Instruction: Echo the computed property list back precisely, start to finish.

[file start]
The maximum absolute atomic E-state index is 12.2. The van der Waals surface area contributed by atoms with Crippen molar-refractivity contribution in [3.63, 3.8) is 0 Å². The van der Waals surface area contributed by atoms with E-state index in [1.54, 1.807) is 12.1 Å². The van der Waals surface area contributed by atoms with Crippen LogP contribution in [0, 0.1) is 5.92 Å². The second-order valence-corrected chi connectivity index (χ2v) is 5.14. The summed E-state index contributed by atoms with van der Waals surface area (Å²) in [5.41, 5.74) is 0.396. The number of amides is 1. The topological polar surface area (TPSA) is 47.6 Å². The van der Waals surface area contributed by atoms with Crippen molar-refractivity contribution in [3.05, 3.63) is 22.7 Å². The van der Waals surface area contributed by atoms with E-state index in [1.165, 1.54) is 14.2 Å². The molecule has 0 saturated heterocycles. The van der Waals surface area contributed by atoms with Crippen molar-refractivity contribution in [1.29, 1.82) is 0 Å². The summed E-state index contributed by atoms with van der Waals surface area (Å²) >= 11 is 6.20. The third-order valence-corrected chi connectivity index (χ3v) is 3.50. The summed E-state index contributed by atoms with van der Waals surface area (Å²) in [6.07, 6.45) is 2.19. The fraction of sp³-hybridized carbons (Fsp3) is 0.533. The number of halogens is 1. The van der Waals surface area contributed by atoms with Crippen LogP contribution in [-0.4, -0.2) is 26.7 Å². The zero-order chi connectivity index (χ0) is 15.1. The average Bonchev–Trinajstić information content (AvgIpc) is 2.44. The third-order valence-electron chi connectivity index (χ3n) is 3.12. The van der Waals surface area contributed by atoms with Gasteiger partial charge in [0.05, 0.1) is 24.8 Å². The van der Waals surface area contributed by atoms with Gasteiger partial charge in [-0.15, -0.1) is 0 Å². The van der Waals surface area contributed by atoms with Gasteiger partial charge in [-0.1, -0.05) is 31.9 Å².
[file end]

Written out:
The maximum absolute atomic E-state index is 12.2. The van der Waals surface area contributed by atoms with Crippen molar-refractivity contribution in [3.63, 3.8) is 0 Å². The van der Waals surface area contributed by atoms with E-state index in [1.54, 1.807) is 12.1 Å². The van der Waals surface area contributed by atoms with Crippen LogP contribution in [0, 0.1) is 5.92 Å². The second-order valence-corrected chi connectivity index (χ2v) is 5.14. The summed E-state index contributed by atoms with van der Waals surface area (Å²) in [5.41, 5.74) is 0.396. The number of amides is 1. The topological polar surface area (TPSA) is 47.6 Å². The van der Waals surface area contributed by atoms with Crippen molar-refractivity contribution in [3.05, 3.63) is 22.7 Å². The van der Waals surface area contributed by atoms with E-state index in [1.165, 1.54) is 14.2 Å². The molecule has 0 saturated heterocycles. The van der Waals surface area contributed by atoms with Crippen molar-refractivity contribution in [1.29, 1.82) is 0 Å². The summed E-state index contributed by atoms with van der Waals surface area (Å²) >= 11 is 6.20. The third-order valence-corrected chi connectivity index (χ3v) is 3.50. The summed E-state index contributed by atoms with van der Waals surface area (Å²) in [6.07, 6.45) is 2.19. The fraction of sp³-hybridized carbons (Fsp3) is 0.533. The number of halogens is 1. The van der Waals surface area contributed by atoms with Crippen LogP contribution in [-0.4, -0.2) is 26.7 Å². The zero-order chi connectivity index (χ0) is 15.1. The average Bonchev–Trinajstić information content (AvgIpc) is 2.44. The third-order valence-electron chi connectivity index (χ3n) is 3.12. The van der Waals surface area contributed by atoms with Gasteiger partial charge in [0.05, 0.1) is 24.8 Å². The van der Waals surface area contributed by atoms with Gasteiger partial charge in [-0.15, -0.1) is 0 Å². The van der Waals surface area contributed by atoms with Gasteiger partial charge in [-0.1, -0.05) is 31.9 Å².